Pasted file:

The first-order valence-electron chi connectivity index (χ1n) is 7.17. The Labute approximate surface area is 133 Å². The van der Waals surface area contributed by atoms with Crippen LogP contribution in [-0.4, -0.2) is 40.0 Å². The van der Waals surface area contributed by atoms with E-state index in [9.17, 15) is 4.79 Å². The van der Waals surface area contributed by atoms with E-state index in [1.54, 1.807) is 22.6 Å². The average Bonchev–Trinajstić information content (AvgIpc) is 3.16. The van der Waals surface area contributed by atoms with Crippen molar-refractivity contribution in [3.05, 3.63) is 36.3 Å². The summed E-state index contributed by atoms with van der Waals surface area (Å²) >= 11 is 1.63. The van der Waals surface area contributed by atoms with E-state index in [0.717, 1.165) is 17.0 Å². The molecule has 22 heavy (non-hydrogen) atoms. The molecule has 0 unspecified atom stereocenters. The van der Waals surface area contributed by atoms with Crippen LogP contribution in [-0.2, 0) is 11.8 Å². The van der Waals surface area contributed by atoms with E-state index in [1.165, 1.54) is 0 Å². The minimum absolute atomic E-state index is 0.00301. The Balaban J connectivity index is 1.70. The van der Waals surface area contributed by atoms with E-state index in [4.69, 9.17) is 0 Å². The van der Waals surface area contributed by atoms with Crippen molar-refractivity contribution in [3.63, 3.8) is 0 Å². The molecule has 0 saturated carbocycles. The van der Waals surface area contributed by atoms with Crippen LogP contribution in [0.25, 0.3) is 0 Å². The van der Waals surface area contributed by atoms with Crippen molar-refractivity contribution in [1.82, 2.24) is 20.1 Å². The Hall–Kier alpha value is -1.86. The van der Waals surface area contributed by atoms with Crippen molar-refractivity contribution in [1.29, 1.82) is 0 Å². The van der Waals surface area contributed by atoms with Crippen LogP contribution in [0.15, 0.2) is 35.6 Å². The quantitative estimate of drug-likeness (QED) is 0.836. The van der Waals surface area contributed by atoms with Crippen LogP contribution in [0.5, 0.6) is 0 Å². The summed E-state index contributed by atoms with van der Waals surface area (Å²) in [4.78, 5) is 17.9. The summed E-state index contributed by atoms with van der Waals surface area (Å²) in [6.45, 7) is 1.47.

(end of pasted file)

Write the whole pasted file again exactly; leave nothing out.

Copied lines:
The first-order valence-electron chi connectivity index (χ1n) is 7.17. The Labute approximate surface area is 133 Å². The van der Waals surface area contributed by atoms with Crippen LogP contribution in [-0.4, -0.2) is 40.0 Å². The van der Waals surface area contributed by atoms with E-state index in [9.17, 15) is 4.79 Å². The van der Waals surface area contributed by atoms with E-state index in [1.54, 1.807) is 22.6 Å². The average Bonchev–Trinajstić information content (AvgIpc) is 3.16. The van der Waals surface area contributed by atoms with Crippen molar-refractivity contribution in [3.05, 3.63) is 36.3 Å². The summed E-state index contributed by atoms with van der Waals surface area (Å²) >= 11 is 1.63. The van der Waals surface area contributed by atoms with E-state index in [0.717, 1.165) is 17.0 Å². The molecule has 22 heavy (non-hydrogen) atoms. The molecule has 0 unspecified atom stereocenters. The van der Waals surface area contributed by atoms with Crippen LogP contribution in [-0.2, 0) is 11.8 Å². The van der Waals surface area contributed by atoms with E-state index in [1.165, 1.54) is 0 Å². The minimum absolute atomic E-state index is 0.00301. The Balaban J connectivity index is 1.70. The van der Waals surface area contributed by atoms with E-state index in [4.69, 9.17) is 0 Å². The van der Waals surface area contributed by atoms with Crippen molar-refractivity contribution in [3.63, 3.8) is 0 Å². The molecule has 0 saturated carbocycles. The van der Waals surface area contributed by atoms with Crippen LogP contribution in [0.25, 0.3) is 0 Å². The van der Waals surface area contributed by atoms with Crippen molar-refractivity contribution in [1.82, 2.24) is 20.1 Å². The Hall–Kier alpha value is -1.86. The van der Waals surface area contributed by atoms with Crippen molar-refractivity contribution in [1.29, 1.82) is 0 Å². The van der Waals surface area contributed by atoms with Crippen LogP contribution in [0.15, 0.2) is 35.6 Å². The quantitative estimate of drug-likeness (QED) is 0.836. The van der Waals surface area contributed by atoms with Crippen LogP contribution in [0.5, 0.6) is 0 Å². The summed E-state index contributed by atoms with van der Waals surface area (Å²) in [4.78, 5) is 17.9. The summed E-state index contributed by atoms with van der Waals surface area (Å²) in [6.45, 7) is 1.47.